“Why don’t you look it up for homework today?” was the response of my elementary school teacher whenever I raised my hand with a question too big to answer, ones like “When does infinity end?”, “Who put a hole in the ozone?” and “What makes the internet work?” My teacher would deflect as a way of saying “I don’t know” without actually admitting it.
A decade later, now in college, I am sitting in a biochemistry lecture and my professor began to talk about a disease for which doctors and scientists haven’t found a cause for. When a classmate raised their hand to ask about why it occurs in humans, Professor Coggins responded by saying “I don’t actually know. Scientists and doctors haven’t been able to find a cause for what is happening in our bodies.”
In almost four years of college, that was the first time I had ever heard a faculty member admit that the answer wasn’t certain, or explainable, or reachable through hard work and a Ph.D. dissertation.
But I’ve found that if you listen harder, encoded ways of saying ‘I don’t know’ appear all throughout our professional language.
In fact, there are hundreds of scientific terms for ‘we haven’t got a clue.’ When doctors can't determine the cause for a disease that arises spontaneously they call it “idiopathic.” Physicists use the term “fudge factors” in order to account for unanticipated differences between theory and experiment. Chemists attribute unexplained results of a reaction to a “combination of electronic and steric effects.” Statisticians label data points that don’t fit into the trend as “outliers.” Programmers just call it a computer error and move on. Astronomers write about the “contamination of an unknown origin,” which is probably science-speak for aliens.
Language encoding the phenomenon of “not knowing” isn’t only limited to science. When archaeologists don’t know how to classify an object from the ancient past, they say it was used for “ritual purposes.” Artists call their works “untitled,” and art historians label them as “avant-garde.” Librarians file items under “miscellaneous.” When journalists can’t make out words from a transcription, they label it [inaudible]. Poets just leave a bunch of empty spaces. Academics write that some questions are “outside the scope of this paper.” In religion, what is beyond human understanding is usually called a “holy mystery”, but could also be condensed into one really small word: God.
We resort to so many shorthand phrases to cover up the big, gaping hole in what we are certain of. I’m quick to fall back on this code, too. My most-used emoji is the smiley face with its eyebrows raised and hands gesturing a nice big shrug. Translation: I have no clue. When an acquaintance asks me where I’ll be working after graduation, I’ll say, “I’m looking at a few options.” Translation: I have no idea.
How many times have you not known the answer to a question on a test, only to scrape together a series of formulas or nonsense sentences to try to cover it up? There is a consequence for not knowing, and as I get older that stakes seem to get higher.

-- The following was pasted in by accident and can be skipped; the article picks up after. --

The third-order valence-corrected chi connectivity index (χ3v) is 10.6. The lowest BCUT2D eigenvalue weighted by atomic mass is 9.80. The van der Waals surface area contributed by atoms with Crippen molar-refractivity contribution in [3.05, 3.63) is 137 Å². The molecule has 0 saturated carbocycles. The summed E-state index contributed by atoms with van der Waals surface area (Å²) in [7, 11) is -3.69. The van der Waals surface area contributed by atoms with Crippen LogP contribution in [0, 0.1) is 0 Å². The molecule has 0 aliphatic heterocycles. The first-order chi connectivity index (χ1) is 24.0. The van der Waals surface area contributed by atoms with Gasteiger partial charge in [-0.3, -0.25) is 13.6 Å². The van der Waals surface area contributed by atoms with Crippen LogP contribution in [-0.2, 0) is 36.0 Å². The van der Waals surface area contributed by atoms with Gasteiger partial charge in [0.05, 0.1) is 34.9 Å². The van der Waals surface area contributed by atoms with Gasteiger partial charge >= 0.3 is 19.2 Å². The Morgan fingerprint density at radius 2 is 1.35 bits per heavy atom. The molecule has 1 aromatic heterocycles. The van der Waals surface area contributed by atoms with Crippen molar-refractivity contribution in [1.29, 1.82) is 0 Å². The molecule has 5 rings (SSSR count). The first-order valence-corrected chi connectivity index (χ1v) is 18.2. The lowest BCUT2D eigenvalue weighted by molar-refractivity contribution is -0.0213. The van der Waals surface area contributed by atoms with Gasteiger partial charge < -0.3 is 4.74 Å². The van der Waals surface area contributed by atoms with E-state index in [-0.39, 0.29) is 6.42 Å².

So often we try to mask what we don’t know—or can’t know—with language or formulas or emojis as a placeholder, because it’s easier to hide behind our own human lack of understanding with words and phrases like the ones listed. But I also think we use other words to describe what we don’t know out of the fear that we might never, ever know. Perhaps this recognition of the gap in our knowledge is the first in a series of steps pointing towards discovery.
Senior year has felt like one long metaphor for ‘I don’t know’ repeated over and over again. No one prepares you for how scary it is, arriving at the end of four years in college without a clue of where to go from here. After all, who made it a rule by the time we are 22 years old, we should have all of the unknowns—who we are, where we will live, who we will love—figured out?
When I unpacked my bags in Southgate almost four years ago, my original goal was to figure out the answers to all of these questions. Find my passion, fall in love, pick a city, get a job, checking off all the correct boxes of achievement along the way. Now, in my last semester of college, my new goal is just to finish. As I go, I’ll be repeating “I don’t know” as many times as it takes.
My favorite phrase for the uncertain is the one map makers from medieval times used to label areas that were dangerous or unexplored: here be dragons.
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Looking around at the path before me as I am about to graduate from college, there are a lot of dragons. Pretty much nothing but dragons. Not knowing what my future looks like invites doubt, but also leaves so much room for risk, and courage, and love. And I’m excited to see what messy, beautiful things I discover along the way.
Janie Booth is a Trinity senior. Her column usually runs on alternate Tuesdays.